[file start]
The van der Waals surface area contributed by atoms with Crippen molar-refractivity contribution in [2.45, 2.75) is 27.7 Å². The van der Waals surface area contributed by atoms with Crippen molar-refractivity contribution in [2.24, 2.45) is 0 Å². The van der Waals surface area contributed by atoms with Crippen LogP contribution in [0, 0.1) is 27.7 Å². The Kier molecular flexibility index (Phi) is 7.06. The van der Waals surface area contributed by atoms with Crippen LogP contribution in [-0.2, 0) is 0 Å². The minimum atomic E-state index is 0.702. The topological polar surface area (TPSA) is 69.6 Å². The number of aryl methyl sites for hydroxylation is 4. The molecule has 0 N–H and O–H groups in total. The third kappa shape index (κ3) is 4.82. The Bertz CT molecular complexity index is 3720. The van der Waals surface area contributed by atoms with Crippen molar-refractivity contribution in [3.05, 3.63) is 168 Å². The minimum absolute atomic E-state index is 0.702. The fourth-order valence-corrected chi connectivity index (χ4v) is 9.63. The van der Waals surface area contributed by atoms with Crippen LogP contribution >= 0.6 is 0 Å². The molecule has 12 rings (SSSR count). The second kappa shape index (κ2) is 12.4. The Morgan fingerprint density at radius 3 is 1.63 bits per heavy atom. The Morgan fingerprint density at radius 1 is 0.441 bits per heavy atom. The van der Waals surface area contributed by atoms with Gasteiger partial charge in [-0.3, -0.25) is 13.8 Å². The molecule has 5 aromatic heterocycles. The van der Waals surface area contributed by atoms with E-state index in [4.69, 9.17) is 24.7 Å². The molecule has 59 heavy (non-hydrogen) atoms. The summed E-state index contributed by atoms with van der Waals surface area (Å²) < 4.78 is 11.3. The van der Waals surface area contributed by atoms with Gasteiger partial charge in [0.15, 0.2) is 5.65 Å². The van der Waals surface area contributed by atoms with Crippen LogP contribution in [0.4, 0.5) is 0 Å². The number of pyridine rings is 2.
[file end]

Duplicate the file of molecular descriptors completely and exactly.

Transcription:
The van der Waals surface area contributed by atoms with Crippen molar-refractivity contribution in [2.45, 2.75) is 27.7 Å². The van der Waals surface area contributed by atoms with Crippen molar-refractivity contribution in [2.24, 2.45) is 0 Å². The van der Waals surface area contributed by atoms with Crippen LogP contribution in [0, 0.1) is 27.7 Å². The Kier molecular flexibility index (Phi) is 7.06. The van der Waals surface area contributed by atoms with Crippen LogP contribution in [-0.2, 0) is 0 Å². The minimum atomic E-state index is 0.702. The topological polar surface area (TPSA) is 69.6 Å². The number of aryl methyl sites for hydroxylation is 4. The molecule has 0 N–H and O–H groups in total. The third kappa shape index (κ3) is 4.82. The Bertz CT molecular complexity index is 3720. The van der Waals surface area contributed by atoms with Crippen molar-refractivity contribution in [3.05, 3.63) is 168 Å². The minimum absolute atomic E-state index is 0.702. The fourth-order valence-corrected chi connectivity index (χ4v) is 9.63. The van der Waals surface area contributed by atoms with Crippen LogP contribution >= 0.6 is 0 Å². The molecule has 12 rings (SSSR count). The second kappa shape index (κ2) is 12.4. The Morgan fingerprint density at radius 3 is 1.63 bits per heavy atom. The Morgan fingerprint density at radius 1 is 0.441 bits per heavy atom. The van der Waals surface area contributed by atoms with Gasteiger partial charge in [-0.3, -0.25) is 13.8 Å². The molecule has 5 aromatic heterocycles. The van der Waals surface area contributed by atoms with E-state index in [4.69, 9.17) is 24.7 Å². The molecule has 59 heavy (non-hydrogen) atoms. The summed E-state index contributed by atoms with van der Waals surface area (Å²) < 4.78 is 11.3. The van der Waals surface area contributed by atoms with Gasteiger partial charge in [0.15, 0.2) is 5.65 Å². The van der Waals surface area contributed by atoms with Crippen LogP contribution in [0.4, 0.5) is 0 Å². The number of pyridine rings is 2.